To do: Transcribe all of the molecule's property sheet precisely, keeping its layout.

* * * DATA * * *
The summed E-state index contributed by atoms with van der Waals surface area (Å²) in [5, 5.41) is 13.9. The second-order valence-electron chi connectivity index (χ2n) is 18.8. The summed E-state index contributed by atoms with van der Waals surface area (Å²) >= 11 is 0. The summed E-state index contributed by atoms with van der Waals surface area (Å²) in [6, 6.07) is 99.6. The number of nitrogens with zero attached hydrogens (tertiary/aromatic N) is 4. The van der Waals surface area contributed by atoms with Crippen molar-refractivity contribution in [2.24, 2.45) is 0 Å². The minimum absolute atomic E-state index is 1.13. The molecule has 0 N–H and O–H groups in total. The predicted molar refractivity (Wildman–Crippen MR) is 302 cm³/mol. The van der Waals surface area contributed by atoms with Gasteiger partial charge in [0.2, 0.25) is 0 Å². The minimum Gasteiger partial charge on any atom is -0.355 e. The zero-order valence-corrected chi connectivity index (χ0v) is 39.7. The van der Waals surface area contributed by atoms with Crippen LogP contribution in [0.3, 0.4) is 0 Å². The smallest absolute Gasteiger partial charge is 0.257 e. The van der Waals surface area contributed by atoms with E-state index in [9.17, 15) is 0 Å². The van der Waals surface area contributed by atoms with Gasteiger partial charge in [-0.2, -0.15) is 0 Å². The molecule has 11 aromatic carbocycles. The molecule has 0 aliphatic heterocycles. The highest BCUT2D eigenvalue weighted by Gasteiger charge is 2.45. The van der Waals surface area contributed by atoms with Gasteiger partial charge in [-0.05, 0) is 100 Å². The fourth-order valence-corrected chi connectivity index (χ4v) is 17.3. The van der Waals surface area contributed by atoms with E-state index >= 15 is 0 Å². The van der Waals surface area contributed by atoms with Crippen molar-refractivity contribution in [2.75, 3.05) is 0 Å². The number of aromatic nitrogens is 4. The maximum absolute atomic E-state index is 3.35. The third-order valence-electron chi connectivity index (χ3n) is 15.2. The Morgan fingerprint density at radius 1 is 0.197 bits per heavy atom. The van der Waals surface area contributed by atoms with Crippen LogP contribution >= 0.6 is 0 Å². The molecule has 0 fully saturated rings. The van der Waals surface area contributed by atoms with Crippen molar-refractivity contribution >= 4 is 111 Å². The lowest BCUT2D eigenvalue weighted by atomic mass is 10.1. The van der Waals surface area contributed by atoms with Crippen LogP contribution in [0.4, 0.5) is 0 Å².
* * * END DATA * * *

The summed E-state index contributed by atoms with van der Waals surface area (Å²) in [5, 5.41) is 13.9. The second-order valence-electron chi connectivity index (χ2n) is 18.8. The summed E-state index contributed by atoms with van der Waals surface area (Å²) >= 11 is 0. The summed E-state index contributed by atoms with van der Waals surface area (Å²) in [6, 6.07) is 99.6. The number of nitrogens with zero attached hydrogens (tertiary/aromatic N) is 4. The van der Waals surface area contributed by atoms with Crippen molar-refractivity contribution in [2.24, 2.45) is 0 Å². The minimum absolute atomic E-state index is 1.13. The molecule has 0 N–H and O–H groups in total. The predicted molar refractivity (Wildman–Crippen MR) is 302 cm³/mol. The van der Waals surface area contributed by atoms with Gasteiger partial charge in [0.2, 0.25) is 0 Å². The minimum Gasteiger partial charge on any atom is -0.355 e. The zero-order valence-corrected chi connectivity index (χ0v) is 39.7. The van der Waals surface area contributed by atoms with Crippen LogP contribution in [0.3, 0.4) is 0 Å². The smallest absolute Gasteiger partial charge is 0.257 e. The van der Waals surface area contributed by atoms with E-state index in [9.17, 15) is 0 Å². The van der Waals surface area contributed by atoms with Gasteiger partial charge in [-0.2, -0.15) is 0 Å². The molecule has 11 aromatic carbocycles. The molecule has 0 aliphatic heterocycles. The highest BCUT2D eigenvalue weighted by Gasteiger charge is 2.45. The van der Waals surface area contributed by atoms with Gasteiger partial charge in [-0.05, 0) is 100 Å². The fourth-order valence-corrected chi connectivity index (χ4v) is 17.3. The van der Waals surface area contributed by atoms with E-state index >= 15 is 0 Å². The van der Waals surface area contributed by atoms with Crippen molar-refractivity contribution in [2.75, 3.05) is 0 Å². The number of aromatic nitrogens is 4. The maximum absolute atomic E-state index is 3.35. The third-order valence-electron chi connectivity index (χ3n) is 15.2. The Morgan fingerprint density at radius 1 is 0.197 bits per heavy atom. The van der Waals surface area contributed by atoms with Crippen LogP contribution >= 0.6 is 0 Å². The molecule has 0 fully saturated rings. The van der Waals surface area contributed by atoms with Crippen molar-refractivity contribution >= 4 is 111 Å². The lowest BCUT2D eigenvalue weighted by atomic mass is 10.1. The van der Waals surface area contributed by atoms with Crippen LogP contribution in [0.4, 0.5) is 0 Å².